Russia-Ukraine war live: Moscow warns west will ‘regret’ sending military aid as Zelenskiy pleads with Germany and allies to send tanks | Ukraine

Zelenskiy pleads with Germany and allies to send tanks to Ukraine

Ukraine’s president has pleaded with Germany and western allies to send their battle tanks to Kyiv, amid speculation that Berlin would allow German-made Leopard 2s to be re-exported by other countries but not necessarily send any of its own stock.

Volodymyr Zelenskiy, speaking via video link at the opening of a meeting of Ukraine-supporting defence ministers from 50 countries in Ramstein, Germany, said it was “in your power” to at least make a decision in principle to send tanks.

Volodymyr Zelenskiy speaks via video link to allied defence ministers at Ramstein airbase in Germany on Friday.
Volodymyr Zelenskiy speaks via video link to allied defence ministers at Ramstein airbase in Germany on Friday. Photograph: Wolfgang Rattay/Reuters

Urgent action was necessary, the Ukrainian leader said, because “Russia is concentrating its forces, last forces, trying to convince everyone that hatred can be stronger than the world”.

It was necessary to speed up weapons supplies, Zelenskiy said, because the war with Russia amounted to a battle between freedom and autocracy.

It is about what kind of world people will live in, people who dream, love and hope.

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Leopard 2 tanks: what are they and why does Ukraine want them?

Peter Beaumont

Peter Beaumont

What is the Leopard 2?

The Leopard 2 is a German-manufactured main battle tank with a range of about 500km (311 miles). It first came into service in 1979 and has a top speed of 68km/h (42 mph). Equipped with a 120mm smooth bore gun as its main armament, it is also armed with two coaxial light machine guns.

As well as being used by the German military, Leopard 2 has been in wide service in Europe, with more than a dozen countries using the tank, as well as a number of other countries including Canada. The tanks have been deployed in Kosovo, Bosnia, Afghanistan and Syria (by Turkey) where several were lost to anti-tank missiles.

A Leopard 2 A7 main battle tank during a training exercise in Munster, Germany.
A Leopard 2 A7 main battle tank during a training exercise in Munster, Germany. Photograph: Patrik Stollarz/AFP/Getty Images

Why does Ukraine want them?

Ukraine has said it has an urgent need for heavier armour in its war against Russia’s invasion. Kyiv has limited availability of tanks, most of them from the Soviet or post-Soviet era.

As well as emphasising its belief that Moscow intends to launch a significant new offensive in the coming months, Kyiv and many of its allies believe that the war will end more quickly if Russia is defeated on the battlefield in Ukraine’s own counter-offensives to take back Russian occupied territory.

While Ukraine has won significant victories – in the battle for Kyiv at the begging of the war as well as in Kharkiv oblast and around Kherson in the south – it is hampered by a shortage of tanks to support its operations and faced by Russian forces increasingly fielding more modern and capable T-90s.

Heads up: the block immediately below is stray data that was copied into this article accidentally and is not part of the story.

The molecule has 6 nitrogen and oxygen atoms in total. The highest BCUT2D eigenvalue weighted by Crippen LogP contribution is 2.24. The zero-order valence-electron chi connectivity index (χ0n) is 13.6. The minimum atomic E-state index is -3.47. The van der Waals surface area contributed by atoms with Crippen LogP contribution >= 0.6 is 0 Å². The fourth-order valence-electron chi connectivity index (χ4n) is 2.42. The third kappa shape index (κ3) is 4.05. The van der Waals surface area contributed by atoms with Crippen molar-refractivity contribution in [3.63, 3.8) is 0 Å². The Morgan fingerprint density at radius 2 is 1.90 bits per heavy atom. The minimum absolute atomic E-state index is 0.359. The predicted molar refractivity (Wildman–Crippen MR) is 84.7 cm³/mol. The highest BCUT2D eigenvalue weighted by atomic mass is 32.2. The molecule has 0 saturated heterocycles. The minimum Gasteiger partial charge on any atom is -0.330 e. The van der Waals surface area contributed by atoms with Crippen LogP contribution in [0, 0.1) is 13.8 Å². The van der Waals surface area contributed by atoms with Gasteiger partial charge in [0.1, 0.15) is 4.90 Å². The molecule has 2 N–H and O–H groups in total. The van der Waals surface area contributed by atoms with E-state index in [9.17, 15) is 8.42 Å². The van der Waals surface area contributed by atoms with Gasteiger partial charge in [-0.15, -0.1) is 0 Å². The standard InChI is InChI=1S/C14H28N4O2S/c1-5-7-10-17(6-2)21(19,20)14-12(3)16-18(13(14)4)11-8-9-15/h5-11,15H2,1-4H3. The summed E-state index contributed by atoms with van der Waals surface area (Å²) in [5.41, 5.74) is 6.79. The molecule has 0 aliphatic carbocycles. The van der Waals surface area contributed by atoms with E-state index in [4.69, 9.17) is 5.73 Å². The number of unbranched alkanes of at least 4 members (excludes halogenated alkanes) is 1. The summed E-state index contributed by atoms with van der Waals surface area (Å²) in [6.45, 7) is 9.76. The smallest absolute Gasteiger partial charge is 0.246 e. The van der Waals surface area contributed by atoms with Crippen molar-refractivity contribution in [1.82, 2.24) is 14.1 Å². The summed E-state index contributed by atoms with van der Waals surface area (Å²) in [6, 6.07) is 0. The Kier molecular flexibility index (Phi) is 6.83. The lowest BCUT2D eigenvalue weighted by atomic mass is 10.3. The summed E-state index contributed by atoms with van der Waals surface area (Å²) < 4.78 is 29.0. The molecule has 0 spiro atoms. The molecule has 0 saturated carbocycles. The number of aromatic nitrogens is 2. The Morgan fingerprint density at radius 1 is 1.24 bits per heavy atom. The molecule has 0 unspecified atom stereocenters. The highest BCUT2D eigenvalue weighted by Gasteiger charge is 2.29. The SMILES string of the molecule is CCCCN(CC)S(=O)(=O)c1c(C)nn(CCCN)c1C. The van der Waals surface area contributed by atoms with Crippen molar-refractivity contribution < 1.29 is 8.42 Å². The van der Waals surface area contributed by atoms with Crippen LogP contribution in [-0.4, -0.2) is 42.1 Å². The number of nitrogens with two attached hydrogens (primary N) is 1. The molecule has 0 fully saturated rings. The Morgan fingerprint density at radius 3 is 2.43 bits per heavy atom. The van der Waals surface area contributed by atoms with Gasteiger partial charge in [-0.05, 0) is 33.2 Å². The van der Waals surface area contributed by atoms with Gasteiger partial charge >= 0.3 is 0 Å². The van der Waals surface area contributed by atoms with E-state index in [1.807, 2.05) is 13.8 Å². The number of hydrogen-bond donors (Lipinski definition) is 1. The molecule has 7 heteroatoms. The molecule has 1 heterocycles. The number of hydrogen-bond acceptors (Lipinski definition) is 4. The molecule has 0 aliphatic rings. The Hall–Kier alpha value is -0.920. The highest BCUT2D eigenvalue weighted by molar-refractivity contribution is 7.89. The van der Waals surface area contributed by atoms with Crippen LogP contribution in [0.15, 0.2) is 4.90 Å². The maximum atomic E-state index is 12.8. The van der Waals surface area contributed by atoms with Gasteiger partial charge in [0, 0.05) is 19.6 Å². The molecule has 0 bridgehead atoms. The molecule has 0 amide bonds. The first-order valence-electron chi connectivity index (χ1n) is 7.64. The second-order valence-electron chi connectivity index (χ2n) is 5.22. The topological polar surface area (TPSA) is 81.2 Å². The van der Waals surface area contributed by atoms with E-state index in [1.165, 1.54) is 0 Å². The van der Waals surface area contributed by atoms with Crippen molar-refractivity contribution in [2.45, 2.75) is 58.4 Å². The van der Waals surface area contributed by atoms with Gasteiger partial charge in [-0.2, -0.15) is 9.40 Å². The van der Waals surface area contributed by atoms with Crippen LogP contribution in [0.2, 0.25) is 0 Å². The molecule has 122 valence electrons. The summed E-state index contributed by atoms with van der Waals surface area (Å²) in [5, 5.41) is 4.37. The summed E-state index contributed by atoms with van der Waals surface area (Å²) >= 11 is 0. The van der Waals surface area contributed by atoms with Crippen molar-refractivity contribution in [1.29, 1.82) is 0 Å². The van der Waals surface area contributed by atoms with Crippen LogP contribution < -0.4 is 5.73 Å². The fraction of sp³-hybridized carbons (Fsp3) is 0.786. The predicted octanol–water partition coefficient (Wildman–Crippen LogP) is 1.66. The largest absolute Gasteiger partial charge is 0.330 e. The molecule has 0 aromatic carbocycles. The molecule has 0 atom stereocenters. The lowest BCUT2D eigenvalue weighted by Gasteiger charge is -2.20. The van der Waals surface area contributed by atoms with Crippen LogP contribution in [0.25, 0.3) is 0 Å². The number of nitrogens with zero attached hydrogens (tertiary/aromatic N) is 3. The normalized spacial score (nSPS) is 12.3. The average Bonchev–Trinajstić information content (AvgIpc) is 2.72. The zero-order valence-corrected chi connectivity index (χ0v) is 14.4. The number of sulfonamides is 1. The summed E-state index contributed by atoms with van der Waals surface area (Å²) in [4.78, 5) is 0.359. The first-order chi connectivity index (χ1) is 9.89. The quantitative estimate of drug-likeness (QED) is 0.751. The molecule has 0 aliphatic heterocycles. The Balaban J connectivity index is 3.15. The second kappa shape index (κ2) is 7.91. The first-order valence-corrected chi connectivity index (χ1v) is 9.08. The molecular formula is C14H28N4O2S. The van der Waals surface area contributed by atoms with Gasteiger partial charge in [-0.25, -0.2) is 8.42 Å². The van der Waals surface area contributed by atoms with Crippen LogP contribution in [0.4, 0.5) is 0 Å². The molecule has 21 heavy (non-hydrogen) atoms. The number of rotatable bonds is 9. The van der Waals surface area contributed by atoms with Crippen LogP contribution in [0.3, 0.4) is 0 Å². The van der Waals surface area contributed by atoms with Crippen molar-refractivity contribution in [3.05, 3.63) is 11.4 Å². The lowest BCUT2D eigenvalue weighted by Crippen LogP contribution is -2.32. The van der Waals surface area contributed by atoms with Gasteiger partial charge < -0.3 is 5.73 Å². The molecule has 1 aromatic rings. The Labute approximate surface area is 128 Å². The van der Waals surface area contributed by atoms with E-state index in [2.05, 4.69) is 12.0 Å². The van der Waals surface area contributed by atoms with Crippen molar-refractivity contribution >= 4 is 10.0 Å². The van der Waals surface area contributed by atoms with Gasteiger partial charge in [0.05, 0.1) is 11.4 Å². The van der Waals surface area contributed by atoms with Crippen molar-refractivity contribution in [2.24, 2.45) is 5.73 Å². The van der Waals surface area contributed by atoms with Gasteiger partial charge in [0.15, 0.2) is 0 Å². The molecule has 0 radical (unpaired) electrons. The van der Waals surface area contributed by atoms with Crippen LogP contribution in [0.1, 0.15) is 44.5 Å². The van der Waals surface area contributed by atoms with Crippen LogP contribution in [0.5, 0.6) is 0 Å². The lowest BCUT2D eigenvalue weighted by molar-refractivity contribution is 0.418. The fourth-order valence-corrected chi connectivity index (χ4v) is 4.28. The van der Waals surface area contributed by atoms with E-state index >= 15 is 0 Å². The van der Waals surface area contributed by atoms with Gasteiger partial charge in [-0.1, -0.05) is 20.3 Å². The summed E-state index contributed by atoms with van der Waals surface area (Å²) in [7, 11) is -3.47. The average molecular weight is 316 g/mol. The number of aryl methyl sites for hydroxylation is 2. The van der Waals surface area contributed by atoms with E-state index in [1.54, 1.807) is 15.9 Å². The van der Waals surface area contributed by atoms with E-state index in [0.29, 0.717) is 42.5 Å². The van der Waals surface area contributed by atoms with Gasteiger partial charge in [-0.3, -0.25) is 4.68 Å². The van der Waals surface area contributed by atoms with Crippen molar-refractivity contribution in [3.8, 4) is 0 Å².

The widespread availability of Leopards – including in neighbouring Poland, which wants to supply them to Ukraine – makes them a good fit for Kyiv.

Ukraine has suggested it needs 300 tanks, while western analysts have suggested that 100 could probably shift the balance of the war.

So what is the problem?

Because the tanks were supplied to countries under export licenses, Germany can veto re-export, although Poland suggested on Thursday it could simply ignore Germany and export its Leopards regardless.

Germany’s own position has been conflicted. It prefers a multilateral approach on arms supply to Ukraine rather than being seen to be moving unilaterally.

Although Germany has supplied a large amount of equipment to Ukraine, including armoured cars, it has also been wrestling with its post-second world war tradition of anti-militarism. The supply of main battle tanks had been seen as problematic because of their much more obviously offensive capabilities.

Germany had tried to tie the supply of Leopards to a wider coalition that would supply other tanks, including US Abrams – a tank viewed by experts as being less suitable for the war in Ukraine because of its heavy consumption of fuel.

What is the argument against supplying the tanks?

Opponents believe that the supply of tanks would be an escalation of the involvement of Nato countries in the war, heightening the risk of the war spreading. Ukraine has said it would only use the tanks within its internationally recognised borders, while supporters say that it is Moscow that has continued to escalate the conflict, mobilising ever more troops, targeting civilian infrastructure and making veiled threats of nuclear strikes.

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